On January 6, 2021 rioters broke through police lines and stormed the Capitol, a feat accomplished by none since the British in the War of 1812. Such violent events sparked many well-justified distress across the nation.
With emotions boiling over, each teacher did an excellent job in making sure that any ideas and thoughts we had could be shared in an open environment away from the harsh criticisms of society. As a community we came together, talking out our pent-up emotions and seeing the situation from a new perspective. Teachers were respectful of our opinions, rather than forcing their beliefs on us. They let us talk amongst ourselves, which made talking feel more like a rare conversation rather than a glorified argument.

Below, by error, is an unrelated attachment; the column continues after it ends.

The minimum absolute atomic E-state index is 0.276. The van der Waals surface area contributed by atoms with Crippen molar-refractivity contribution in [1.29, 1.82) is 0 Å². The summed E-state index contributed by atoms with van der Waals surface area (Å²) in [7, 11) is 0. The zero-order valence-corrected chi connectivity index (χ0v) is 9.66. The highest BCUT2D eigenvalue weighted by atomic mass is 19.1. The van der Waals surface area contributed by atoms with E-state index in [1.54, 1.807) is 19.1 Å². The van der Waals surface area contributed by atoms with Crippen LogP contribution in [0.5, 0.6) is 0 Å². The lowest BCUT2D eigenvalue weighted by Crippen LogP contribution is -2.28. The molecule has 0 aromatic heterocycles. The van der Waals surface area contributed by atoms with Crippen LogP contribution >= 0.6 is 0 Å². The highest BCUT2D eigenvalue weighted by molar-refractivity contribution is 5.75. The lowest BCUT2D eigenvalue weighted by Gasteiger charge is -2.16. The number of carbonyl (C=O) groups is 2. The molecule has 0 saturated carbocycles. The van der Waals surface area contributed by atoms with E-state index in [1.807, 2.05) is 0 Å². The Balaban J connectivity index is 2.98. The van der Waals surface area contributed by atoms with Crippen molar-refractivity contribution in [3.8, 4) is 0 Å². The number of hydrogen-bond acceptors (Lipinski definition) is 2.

Still, I wonder how necessary an entire hour of discussion was. With short online classes, many teachers and students were trying to finish the quarter strong and, with time winding down, one fifth of class time was lost.
Third Former Reily Prima said, “[There was] no reason for every class to have such a deep focus on the events as many subjects have no connection to the Capitol.”
While indifferent on the matter, Third Former Luke Fesnak agreed with Prima.
Fresnak said, “Math or Latin had no reason to be involved with such a topic.”
Third Former Christopher Schwarting wanted such events to remain “off-campus entirely.” It seems that an overwhelming majority of students agreed that Haverford should stay out of such politically intense topics. These “protestors” have created nationwide chaos, and while it allowed us Americans to unite, it further increased division.